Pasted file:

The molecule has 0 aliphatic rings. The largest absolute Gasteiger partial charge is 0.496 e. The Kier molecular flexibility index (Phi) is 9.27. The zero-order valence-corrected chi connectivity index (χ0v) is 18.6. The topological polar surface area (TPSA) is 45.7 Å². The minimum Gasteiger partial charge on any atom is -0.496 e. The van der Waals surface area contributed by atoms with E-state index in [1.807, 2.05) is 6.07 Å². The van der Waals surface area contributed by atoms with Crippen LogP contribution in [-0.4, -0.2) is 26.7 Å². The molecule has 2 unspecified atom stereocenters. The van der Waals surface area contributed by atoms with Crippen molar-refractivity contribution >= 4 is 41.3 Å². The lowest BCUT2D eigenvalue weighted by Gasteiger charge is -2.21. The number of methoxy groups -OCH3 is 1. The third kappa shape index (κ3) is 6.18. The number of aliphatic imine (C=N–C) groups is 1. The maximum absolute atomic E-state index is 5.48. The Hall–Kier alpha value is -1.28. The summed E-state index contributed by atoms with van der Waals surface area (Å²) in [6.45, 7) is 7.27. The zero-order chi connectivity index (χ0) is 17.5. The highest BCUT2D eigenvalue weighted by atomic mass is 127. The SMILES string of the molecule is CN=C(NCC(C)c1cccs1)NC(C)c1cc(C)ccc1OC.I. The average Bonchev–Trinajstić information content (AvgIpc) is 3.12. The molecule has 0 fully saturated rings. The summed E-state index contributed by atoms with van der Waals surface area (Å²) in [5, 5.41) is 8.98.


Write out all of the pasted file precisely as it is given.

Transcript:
The molecule has 0 aliphatic rings. The largest absolute Gasteiger partial charge is 0.496 e. The Kier molecular flexibility index (Phi) is 9.27. The zero-order valence-corrected chi connectivity index (χ0v) is 18.6. The topological polar surface area (TPSA) is 45.7 Å². The minimum Gasteiger partial charge on any atom is -0.496 e. The van der Waals surface area contributed by atoms with E-state index in [1.807, 2.05) is 6.07 Å². The van der Waals surface area contributed by atoms with Crippen LogP contribution in [-0.4, -0.2) is 26.7 Å². The molecule has 2 unspecified atom stereocenters. The van der Waals surface area contributed by atoms with Crippen molar-refractivity contribution >= 4 is 41.3 Å². The lowest BCUT2D eigenvalue weighted by Gasteiger charge is -2.21. The number of methoxy groups -OCH3 is 1. The third kappa shape index (κ3) is 6.18. The number of aliphatic imine (C=N–C) groups is 1. The maximum absolute atomic E-state index is 5.48. The Hall–Kier alpha value is -1.28. The summed E-state index contributed by atoms with van der Waals surface area (Å²) in [6.45, 7) is 7.27. The zero-order chi connectivity index (χ0) is 17.5. The highest BCUT2D eigenvalue weighted by atomic mass is 127. The SMILES string of the molecule is CN=C(NCC(C)c1cccs1)NC(C)c1cc(C)ccc1OC.I. The average Bonchev–Trinajstić information content (AvgIpc) is 3.12. The molecule has 0 fully saturated rings. The summed E-state index contributed by atoms with van der Waals surface area (Å²) in [5, 5.41) is 8.98.